At the University of Bristol the stagnating number of female academics in multiple degree subjects has become an increasingly important and concerning issue. Over 65.4% of Bristol students, according to my March 2014 survey, perceived a noticeable imbalance of female to male lecturers. I agree. My research led me towards an obvious concern for Bristol students: gender inequality of academia in all subjects.
With The Independent reporting that 63.9% of female undergraduates are leaving universities with “good” degrees, a lack of visibility of female academics at the University of Bristol — especially in the more scientific faculties — is in stark contrast to the number of undergraduates in the same subjects. More and more articles are appearing asking “Where are the men?” seeking to discover why the gender gap of undergraduates is weighted in women’s favour, but few have even commented on the fact that women are still struggling for visibility as academics. Women are avoiding the academic world and important questions must be asked about whether this is evidence of institutional laziness on the part of universities.
A recent Commons Report titled “Women in Scientific Careers” (focussing solely on the topic of academia) found the gender diversity – or lack of it – in senior academic positions in STEM (Science, Technology, Engineering and Mathematics) “astonishing”. This conclusion of surprise is certainly supported by the Bristol experience: only 19% female Biology academics and fewer than 7% female Chemistry academics. Science students are beginning to question the gender gap at an academic level and why in 2014 it still remains an issue for women to break into STEM academia. One biology student commented: “I’m in my second term of University and I’ve yet to be taught by a woman. Representation is important and it’s worrying that female undergraduates might be less inclined to pursue an academic career.”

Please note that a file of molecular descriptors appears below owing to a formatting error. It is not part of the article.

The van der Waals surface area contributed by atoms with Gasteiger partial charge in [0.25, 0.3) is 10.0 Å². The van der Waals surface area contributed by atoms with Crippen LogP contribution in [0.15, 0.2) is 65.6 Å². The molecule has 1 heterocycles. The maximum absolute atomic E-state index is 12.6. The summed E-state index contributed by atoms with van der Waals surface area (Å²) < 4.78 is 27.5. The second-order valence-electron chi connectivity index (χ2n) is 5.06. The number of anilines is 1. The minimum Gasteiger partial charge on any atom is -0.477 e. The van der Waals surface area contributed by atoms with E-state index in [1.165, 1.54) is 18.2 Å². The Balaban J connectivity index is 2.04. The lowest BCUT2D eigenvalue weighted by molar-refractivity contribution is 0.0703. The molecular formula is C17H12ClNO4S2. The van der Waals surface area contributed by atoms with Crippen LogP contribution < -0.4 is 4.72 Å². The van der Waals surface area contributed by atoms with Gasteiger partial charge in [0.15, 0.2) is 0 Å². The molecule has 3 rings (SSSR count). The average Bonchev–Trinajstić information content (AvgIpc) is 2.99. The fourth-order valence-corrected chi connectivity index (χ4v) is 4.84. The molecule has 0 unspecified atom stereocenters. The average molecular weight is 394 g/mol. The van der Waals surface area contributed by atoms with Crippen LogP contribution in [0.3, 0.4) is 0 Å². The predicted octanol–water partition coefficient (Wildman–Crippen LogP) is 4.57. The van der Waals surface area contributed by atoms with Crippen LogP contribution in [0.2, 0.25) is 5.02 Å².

Universities are attempting to improve the imbalance in STEM departments with processes such as the Athena Swan awards. However, the School of Chemistry at Bristol holds a Bronze award for “promoting gender equality” despite having fewer than ten female academics in one of the largest departments at Bristol. The bar seems quite low. This doesn’t mean there isn’t a tangible appetite to tackle inequality in academia head on, it just seems that there has been little visible progression, simply supplementary reports and promises to improve.
Many female academics such as Athene Donald, professor of experimental physics at the University of Cambridge, have expressed disappointment with the Commons Report mostly due to it appearing to provide nothing more than “superficial recommendations”. I agree with Donald when she suggests more “drastic action” to tackle the current gender norms in university departments, without a vocal and aggressive protest calling for more inclusive hiring strategies. “There is a long, long way to go but all parts of the system need to be addressed if we are going to get past the stage of mere astonishment,” Donald wrote in February. We need to involve all levels of education; if women aren’t being encouraged equally at all stages of schooling then fixing the top level of academia will do little to fix the imbalance.